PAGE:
Some massage therapists earn specialty certification as lymphedema therapists, and then provide lymphatic massage and other care to lymphedema patients.

Millions of American cancer survivors experience chronic discomfort as a result of lymphedema, a common side effect of surgery and radiation therapy in which affected areas swell due to protein-rich fluid buildup, according to a press release from the University of Missouri-Columbia, where a literature review was recently conducted on lymphedema patients’ care.

The researcher, Jane Armer, professor in the university’s Sinclair School of Nursing and director of nursing research at Ellis Fischel Cancer Center, said emphasizing patients’ quality of life rather than focusing solely on reducing swelling is critical to effectively managing the condition.

Armer said many insurance providers and health care professionals assess whether lymphedema patients need treatment based solely on how swollen their limbs are. However, several studies have shown that the volume of fluid doesn’t necessarily correspond with patients’ discomfort.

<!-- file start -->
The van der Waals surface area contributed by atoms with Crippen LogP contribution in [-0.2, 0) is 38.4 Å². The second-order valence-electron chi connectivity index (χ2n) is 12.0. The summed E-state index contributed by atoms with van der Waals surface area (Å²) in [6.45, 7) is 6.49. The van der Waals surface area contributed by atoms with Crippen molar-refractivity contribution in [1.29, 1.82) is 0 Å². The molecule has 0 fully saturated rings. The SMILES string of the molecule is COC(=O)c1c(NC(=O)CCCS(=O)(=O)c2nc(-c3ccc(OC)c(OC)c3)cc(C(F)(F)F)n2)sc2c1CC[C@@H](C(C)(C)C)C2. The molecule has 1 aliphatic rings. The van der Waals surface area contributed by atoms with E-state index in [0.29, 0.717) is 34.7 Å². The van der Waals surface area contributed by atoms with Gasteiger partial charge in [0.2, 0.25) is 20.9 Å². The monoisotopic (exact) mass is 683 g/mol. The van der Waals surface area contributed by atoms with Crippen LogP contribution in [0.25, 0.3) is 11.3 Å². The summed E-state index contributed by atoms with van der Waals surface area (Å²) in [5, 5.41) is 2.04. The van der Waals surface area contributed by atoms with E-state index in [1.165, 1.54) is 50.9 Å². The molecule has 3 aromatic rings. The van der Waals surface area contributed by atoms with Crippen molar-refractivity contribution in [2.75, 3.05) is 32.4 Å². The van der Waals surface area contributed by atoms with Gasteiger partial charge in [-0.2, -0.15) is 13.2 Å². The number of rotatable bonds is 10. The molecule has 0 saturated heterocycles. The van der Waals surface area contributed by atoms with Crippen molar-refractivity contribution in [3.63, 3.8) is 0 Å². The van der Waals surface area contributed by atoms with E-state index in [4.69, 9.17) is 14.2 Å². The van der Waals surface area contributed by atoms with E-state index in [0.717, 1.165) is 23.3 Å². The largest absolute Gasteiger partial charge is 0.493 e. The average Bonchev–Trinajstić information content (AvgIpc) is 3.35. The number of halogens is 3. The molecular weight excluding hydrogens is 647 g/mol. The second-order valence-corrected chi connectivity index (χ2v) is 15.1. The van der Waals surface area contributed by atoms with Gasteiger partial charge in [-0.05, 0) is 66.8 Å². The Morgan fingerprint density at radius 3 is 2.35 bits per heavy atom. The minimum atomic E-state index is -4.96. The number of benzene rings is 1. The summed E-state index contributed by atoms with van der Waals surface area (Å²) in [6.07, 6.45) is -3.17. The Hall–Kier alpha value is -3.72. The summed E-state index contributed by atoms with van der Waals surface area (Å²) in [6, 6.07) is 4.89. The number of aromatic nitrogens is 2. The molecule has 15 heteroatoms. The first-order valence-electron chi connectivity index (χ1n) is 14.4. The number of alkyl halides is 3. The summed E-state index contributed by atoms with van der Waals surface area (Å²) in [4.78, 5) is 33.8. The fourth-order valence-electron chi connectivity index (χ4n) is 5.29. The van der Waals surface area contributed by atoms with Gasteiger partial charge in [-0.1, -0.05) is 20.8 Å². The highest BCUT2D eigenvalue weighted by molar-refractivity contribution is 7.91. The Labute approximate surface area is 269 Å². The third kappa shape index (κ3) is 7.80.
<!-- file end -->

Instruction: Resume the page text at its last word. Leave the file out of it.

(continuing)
“Practitioners need to treat the swelling while considering patients’ distress. We don’t want to burden them with unnecessary or ineffective treatments,” Armer said. “Health care providers should focus on managing symptoms and choose carefully among various treatments to provide individualized care plans that comfort patients, which may require modifying existing protocols.”

The article, “Palliative Care for Cancer-Related Lymphedema: A Systematic Review,” was published recently in the Journal of Palliative Medicine, published by Mary Ann Liebert Inc. Publishers.

Related articles:

Complex Decongestive Physiotherapy as a Career Path

Touch Therapy Decreases Lymphedema Following Breast-Cancer Surgery